This is the way we behave offline. Somehow, online, we think it’s acceptable to sell non-stop, force people to listen when they are not interested, and spam random folks in the hopes of getting a few likes or retweets.

You have Twitter. It’s free. Use it. The same goes for other platforms — start using them to listen and learn.

As someone smart once said: “You have two ears and one mouth. Use them in that ratio.”

How These Entrepreneurs Are Making Rebuilding California’s Fire-Ravaged Communities Their Business

“Any business here in L.A. is impacted to some degree,” says Sean Kelly, co-founder and CEO of Snack Nation, a Culver City, California-based company that delivers curated boxes of healthy snacks to businesses. At least five of his 170 employees have been forced to evacuate their homes. The company is coordinating product donations to firefighters. “It’s not just the community members, it’s also the firefighters and the people who are really responsible of containing the flames, who we could argue are in need of more help and support than anything.” 

Motorola One, First Take: Affordable, with regular Android updates

The Motorola G6 and G6 Plus are only a few months old, and were widely lauded as key handsets in the budget realm, coming in at £219 and £269 (inc. VAT) respectively at launch. I certainly felt that the Motorola G6 Plus was a smartphone to be reckoned with.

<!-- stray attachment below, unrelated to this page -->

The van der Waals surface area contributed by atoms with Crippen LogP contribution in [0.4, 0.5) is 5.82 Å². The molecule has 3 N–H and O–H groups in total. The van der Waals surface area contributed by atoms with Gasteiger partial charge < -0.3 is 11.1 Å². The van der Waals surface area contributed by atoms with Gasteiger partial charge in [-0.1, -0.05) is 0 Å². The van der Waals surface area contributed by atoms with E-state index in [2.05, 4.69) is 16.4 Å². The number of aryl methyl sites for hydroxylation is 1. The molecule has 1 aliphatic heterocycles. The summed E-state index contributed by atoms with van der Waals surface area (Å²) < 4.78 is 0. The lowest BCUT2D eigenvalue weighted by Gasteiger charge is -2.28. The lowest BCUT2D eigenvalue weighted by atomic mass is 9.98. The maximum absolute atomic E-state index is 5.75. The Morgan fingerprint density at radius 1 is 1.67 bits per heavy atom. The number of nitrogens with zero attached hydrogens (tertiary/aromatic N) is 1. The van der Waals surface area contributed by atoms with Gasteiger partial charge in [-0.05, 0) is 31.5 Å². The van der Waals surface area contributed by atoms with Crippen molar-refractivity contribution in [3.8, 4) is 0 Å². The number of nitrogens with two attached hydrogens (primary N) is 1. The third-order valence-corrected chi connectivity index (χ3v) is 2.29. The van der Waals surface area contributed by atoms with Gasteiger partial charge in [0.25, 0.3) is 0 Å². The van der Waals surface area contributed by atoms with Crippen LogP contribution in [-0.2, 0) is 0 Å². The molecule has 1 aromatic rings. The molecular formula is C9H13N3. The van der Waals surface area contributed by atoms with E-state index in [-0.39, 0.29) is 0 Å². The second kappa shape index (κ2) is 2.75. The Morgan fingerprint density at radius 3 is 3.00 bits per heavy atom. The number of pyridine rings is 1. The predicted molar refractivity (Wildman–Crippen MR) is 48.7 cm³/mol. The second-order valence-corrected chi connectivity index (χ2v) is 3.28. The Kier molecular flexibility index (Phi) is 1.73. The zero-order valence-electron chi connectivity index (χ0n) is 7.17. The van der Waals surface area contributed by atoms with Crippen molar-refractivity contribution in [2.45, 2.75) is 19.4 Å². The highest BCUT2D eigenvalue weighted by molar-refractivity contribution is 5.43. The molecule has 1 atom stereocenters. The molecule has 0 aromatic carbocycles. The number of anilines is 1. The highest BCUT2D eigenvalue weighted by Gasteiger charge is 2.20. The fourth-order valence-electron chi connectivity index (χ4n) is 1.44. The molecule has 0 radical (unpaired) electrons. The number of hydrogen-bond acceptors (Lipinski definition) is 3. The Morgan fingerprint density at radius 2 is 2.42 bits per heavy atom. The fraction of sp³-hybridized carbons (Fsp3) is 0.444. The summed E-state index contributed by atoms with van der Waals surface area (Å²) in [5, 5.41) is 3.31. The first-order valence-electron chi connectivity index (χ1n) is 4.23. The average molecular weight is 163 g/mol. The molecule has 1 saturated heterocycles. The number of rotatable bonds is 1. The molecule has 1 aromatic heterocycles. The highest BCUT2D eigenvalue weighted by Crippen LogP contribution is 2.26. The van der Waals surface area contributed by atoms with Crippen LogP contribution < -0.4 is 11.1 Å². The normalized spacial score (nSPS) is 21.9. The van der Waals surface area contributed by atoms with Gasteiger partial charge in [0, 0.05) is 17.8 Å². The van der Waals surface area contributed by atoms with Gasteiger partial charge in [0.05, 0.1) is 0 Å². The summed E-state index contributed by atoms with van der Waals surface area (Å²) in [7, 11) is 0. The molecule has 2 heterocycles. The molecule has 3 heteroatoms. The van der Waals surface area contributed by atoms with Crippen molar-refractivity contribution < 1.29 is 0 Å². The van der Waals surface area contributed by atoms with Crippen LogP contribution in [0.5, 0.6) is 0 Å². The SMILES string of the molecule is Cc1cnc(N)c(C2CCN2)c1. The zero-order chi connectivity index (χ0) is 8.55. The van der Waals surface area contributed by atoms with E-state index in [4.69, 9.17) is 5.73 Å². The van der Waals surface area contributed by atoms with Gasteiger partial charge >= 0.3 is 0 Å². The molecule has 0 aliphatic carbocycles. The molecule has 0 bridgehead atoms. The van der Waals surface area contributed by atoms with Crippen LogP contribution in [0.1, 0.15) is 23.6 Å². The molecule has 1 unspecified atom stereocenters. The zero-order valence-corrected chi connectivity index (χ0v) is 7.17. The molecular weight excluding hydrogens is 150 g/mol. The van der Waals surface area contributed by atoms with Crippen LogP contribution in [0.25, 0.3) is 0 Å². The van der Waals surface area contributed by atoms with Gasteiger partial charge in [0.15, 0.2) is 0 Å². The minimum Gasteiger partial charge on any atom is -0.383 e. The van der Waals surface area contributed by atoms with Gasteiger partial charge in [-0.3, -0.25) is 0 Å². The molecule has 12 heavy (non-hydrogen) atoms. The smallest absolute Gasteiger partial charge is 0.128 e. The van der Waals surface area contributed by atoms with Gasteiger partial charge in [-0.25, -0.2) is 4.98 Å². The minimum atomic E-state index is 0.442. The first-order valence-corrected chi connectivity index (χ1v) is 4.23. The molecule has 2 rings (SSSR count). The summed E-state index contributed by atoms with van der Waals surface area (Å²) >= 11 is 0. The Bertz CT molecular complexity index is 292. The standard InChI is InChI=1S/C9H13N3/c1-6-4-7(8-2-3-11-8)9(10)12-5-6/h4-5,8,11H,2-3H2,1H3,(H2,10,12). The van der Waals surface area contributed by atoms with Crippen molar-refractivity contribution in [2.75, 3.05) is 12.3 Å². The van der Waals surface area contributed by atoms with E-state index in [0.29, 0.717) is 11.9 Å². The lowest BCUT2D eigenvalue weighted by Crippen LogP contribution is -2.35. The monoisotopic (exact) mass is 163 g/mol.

Now here we are not with a G7, but a new line altogether — the Motorola One, whose £269 launch price matches the higher-end Moto G6 Plus.

The Motorola One costs £269 (inc. VAT) — the same as the Moto G6 Plus.


Image: Sandra Vogel/ZDNet

Arguably the key feature here is Android One, the version of Android that’s guaranteed to be updated over time. For those who want the very latest Android tweaks, and feel hampered by phones that don’t get immediate updates, this will be important. Google has guaranteed that Android One users will get regular security updates, and Android software updates through to Android 10.

If you don’t like lots of extras on your handsets, you should be happy as there’s little here by way of extras on top of Android. What you do get is the ability to have notifications that fade in and out when the screen is off, and Moto Actions — gesture-based extras such as twisting the handset to open the camera and doing a double shake, or what Motorola rather aggressively calls ‘karate chop motions’, to activate the torch. (Don’t try this with winter-cold hands unless you’re sure you won’t propel your handset with some force towards the ground.)

Among the few software extras on the Motorola One is Moto Actions.


Image: Sandra Vogel/ZDNet

Motorola has equipped the Motorola One with a decent-sized 3,000mAh battery, which the online spec sheet says can deliver a ‘full day’ of uptime. The Geekbench battery test saw the battery last for 9 hours 37 minutes with screen dimming off and adaptive brightness on. The handset supports fast charging at 15W, giving up to 8 hours of power in 20 minutes of charging according to Motorola.